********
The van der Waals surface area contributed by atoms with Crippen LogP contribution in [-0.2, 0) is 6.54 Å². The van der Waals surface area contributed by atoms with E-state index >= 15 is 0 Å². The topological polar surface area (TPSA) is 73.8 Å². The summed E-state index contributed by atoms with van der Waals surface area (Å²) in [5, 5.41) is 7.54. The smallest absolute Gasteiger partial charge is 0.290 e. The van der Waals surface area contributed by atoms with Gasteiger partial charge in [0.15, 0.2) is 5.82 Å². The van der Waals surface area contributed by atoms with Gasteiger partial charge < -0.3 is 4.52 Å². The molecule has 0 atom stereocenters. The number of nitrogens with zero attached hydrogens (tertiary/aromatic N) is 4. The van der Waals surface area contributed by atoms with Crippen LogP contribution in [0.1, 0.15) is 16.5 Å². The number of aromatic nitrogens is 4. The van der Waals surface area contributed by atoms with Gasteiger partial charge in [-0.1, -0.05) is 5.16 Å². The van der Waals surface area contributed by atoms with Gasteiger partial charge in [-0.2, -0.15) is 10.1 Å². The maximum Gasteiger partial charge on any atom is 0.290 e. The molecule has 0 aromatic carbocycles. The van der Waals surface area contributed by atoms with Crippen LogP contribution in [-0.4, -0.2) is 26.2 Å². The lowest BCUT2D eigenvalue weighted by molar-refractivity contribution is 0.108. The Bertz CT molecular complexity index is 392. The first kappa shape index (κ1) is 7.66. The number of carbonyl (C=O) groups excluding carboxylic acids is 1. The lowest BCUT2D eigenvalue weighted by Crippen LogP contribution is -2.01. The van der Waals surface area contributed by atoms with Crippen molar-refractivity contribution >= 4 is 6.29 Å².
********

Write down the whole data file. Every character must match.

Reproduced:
The van der Waals surface area contributed by atoms with Crippen LogP contribution in [-0.2, 0) is 6.54 Å². The van der Waals surface area contributed by atoms with E-state index >= 15 is 0 Å². The topological polar surface area (TPSA) is 73.8 Å². The summed E-state index contributed by atoms with van der Waals surface area (Å²) in [5, 5.41) is 7.54. The smallest absolute Gasteiger partial charge is 0.290 e. The van der Waals surface area contributed by atoms with Gasteiger partial charge in [0.15, 0.2) is 5.82 Å². The van der Waals surface area contributed by atoms with Gasteiger partial charge < -0.3 is 4.52 Å². The molecule has 0 atom stereocenters. The number of nitrogens with zero attached hydrogens (tertiary/aromatic N) is 4. The van der Waals surface area contributed by atoms with Crippen LogP contribution in [0.1, 0.15) is 16.5 Å². The number of aromatic nitrogens is 4. The van der Waals surface area contributed by atoms with Gasteiger partial charge in [-0.1, -0.05) is 5.16 Å². The van der Waals surface area contributed by atoms with Gasteiger partial charge in [-0.2, -0.15) is 10.1 Å². The maximum Gasteiger partial charge on any atom is 0.290 e. The molecule has 0 aromatic carbocycles. The van der Waals surface area contributed by atoms with Crippen LogP contribution in [-0.4, -0.2) is 26.2 Å². The lowest BCUT2D eigenvalue weighted by molar-refractivity contribution is 0.108. The Bertz CT molecular complexity index is 392. The first kappa shape index (κ1) is 7.66. The number of carbonyl (C=O) groups excluding carboxylic acids is 1. The lowest BCUT2D eigenvalue weighted by Crippen LogP contribution is -2.01. The van der Waals surface area contributed by atoms with Crippen molar-refractivity contribution >= 4 is 6.29 Å².